Check out these two 3-minute videos of Seattle’s umbrella/singing-in-the-rain flash mob from this Saturday. The first video is a spontaneous performance in which group members decided to head over to a downtown shopping center and spread some holiday joy: Umbrella/Singing-in-the-rain mob. This video captures their performance in the Pioneer Square neighborhood.
As you share the experience, what can you say about these people? what can you say about yourself? As a geeky researcher, I try to participate, watch, and reflect on everything in and around these groups:
- the people/group that starts the mob
- the people/groups watching them
- the people/groups who join the mob
- the mob as a whole (shot from above)
- the behind-the-scenes people who can’t be seen in the video (organizers? film crew? choreographers? musicians?)
- myself—having and reacting to the experience
- The experience as a whole
Here’s what I’m experiencing. The world is asking more of us today–a lot more–because today more of us are aware that we are more than our individual selves than ever before. Being more connected is just the tip of the iceberg. Today we can look at others—remarkably and vastly different others who we’ll never meet in person—and we can see ourselves. We can recognize ourselves in amazing collectives, and as we do so, we remember what matters most to us. Today we can do this as these groups of learners without an expert to help us, without a teacher, without a guru or mentor or guide. You can see this in the comments posted after the video on the YouTube site. For example, somebody called “normalityrelief” says:
- That make us and others unhappy?
- In which we don’t feel inspired by or inspiring to others?
- In which people and groups must be “motivated” and “engaged” by experts and from the outside?
- In which change itself has to be “managed”?
As an individual, sometimes the world appears to be falling apart. That’s not the whole story, though. As these amazing collectives, we are emerging from the ashes reborn. We are happy people and groups. We are inspired by each other, we inspire others, and our groups inspire us as individuals. We aren’t just motivated and engaged (as so many organizational experts try to plan us to be), we are creative, collective, and contagious. We draw others to us. People who want to be with us and work with us find us. People who we ourselves need—so that we can become and do the next brave thing–they find us too. Together, we have it in us to push through our individual fear and watch chaos bring forth patterns so complex, so simple, and so beautiful that we get goose bumps, or stand open-mouthed in wonder, or join in, or shed tears of gratitude as we witness what’s possible. I often do all these things when with these groups.
Thanks to my partner Daniel for the amazing photographs. These photos are from a rehearsal in a neighborhood park a few hours before the flash mob events. I’ve been sick/slowly recovering the past two weeks, so I couldn’t participate in this mob like I usually do. My body just wasn’t up for hours of rehearsing and dancing. So at first I put this mob in the “other people’s self-organizing groups” category in my research spreadsheet instead of the “my own self-organizing groups” category. But at the outdoor park rehearsals, something interesting happened. People and groups would come up to me and say “What’s this? What’s happening?” And instead of keeping my mouth shut (like someone once taught me a good researcher should do), I became a one-woman salesperson and spokesperson for the flash mob.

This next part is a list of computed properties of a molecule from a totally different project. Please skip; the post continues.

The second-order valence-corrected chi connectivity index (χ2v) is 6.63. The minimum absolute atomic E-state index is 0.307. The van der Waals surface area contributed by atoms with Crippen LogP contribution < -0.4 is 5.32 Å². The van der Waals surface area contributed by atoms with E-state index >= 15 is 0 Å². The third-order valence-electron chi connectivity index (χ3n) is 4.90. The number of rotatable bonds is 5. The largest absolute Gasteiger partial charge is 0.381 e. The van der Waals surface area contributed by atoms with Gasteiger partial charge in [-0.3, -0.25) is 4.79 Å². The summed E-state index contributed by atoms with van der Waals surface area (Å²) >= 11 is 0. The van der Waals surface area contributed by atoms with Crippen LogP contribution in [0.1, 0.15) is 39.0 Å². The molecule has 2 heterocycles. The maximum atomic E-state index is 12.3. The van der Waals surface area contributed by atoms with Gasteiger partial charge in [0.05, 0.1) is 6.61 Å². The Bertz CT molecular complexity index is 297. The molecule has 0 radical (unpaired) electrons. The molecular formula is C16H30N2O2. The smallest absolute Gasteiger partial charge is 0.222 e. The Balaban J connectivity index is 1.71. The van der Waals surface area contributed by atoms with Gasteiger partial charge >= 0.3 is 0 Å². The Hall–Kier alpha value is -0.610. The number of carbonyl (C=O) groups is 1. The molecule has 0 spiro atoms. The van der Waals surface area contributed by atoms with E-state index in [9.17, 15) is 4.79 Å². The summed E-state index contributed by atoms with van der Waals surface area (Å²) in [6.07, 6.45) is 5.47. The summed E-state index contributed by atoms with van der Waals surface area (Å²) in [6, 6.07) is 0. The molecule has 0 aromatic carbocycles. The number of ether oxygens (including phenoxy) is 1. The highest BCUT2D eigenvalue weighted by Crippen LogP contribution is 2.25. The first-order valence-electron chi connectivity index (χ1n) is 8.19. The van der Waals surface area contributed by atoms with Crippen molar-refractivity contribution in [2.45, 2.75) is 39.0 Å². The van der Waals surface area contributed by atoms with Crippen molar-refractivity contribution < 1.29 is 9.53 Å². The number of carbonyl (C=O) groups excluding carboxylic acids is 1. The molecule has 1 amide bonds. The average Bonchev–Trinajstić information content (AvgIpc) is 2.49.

Here in Seattle, some people show up at flash mob after flash mob. There are always a ton of new people at any given mob, but some of these people have been mobbing together for several years now. They even have a name for themselves: OGs, which means original gangsters. A few have been in 18+ mobs together. I’ve only been in a few, but already these people matter to me. They are like family to me. Except that I don’t know most of their names, their religions, their places of origin, their political beliefs, their professions, their stories—and most of them don’t know mine. But I care about them. I respect them. I dance with them, and apparently, when I’m not well enough to dance, by God, I’m going to watch them and tell interested others about them.
So as this umbrella mob rehearsed in the park, you could find me telling others—all those who asked—about them… “They’re rehearsing for a flash mob. Yes, anyone can join. No, you don’t need any special skills or ability to dance. You can be any age, any weight, anything you are. Well, I’m not sure why they look so amazing. I think it’s because individual flaws matter less when people are happy, smiling, and moving together in a group. Yep, it is a ton of fun–I’m hooked. Yes, you can be from other parts of the state—rehearsal videos are online. You just have to show up for the performance itself if that’s all you can do. We find out a few days ahead of time where we’ll be performing. No, I don’t know where they’ll be later today. Here are the names of three of the organizers. Here’s the name of the site where you can get on the mailing list. Yes, I agree, they are amazing. I look forward to seeing you at the next one too!”
Today, I notice that I failed once again to be that objective, disinterested individual researcher observing from the outside. And once again, that’s fine by me. I succeeded in becoming part of an amazing, collective self. This time, it wasn’t even a group that I was trying to be part of. I mostly showed up hoping to receive a bit of the group’s energy, since I had so little energy myself the past two weeks. In the moment, not only did I have more energy, I completely forgot that I’d been sick and feeling down. Instead, I talked almost non-stop about the group to interested passersby. Cue gratitude. Cue goose bumps.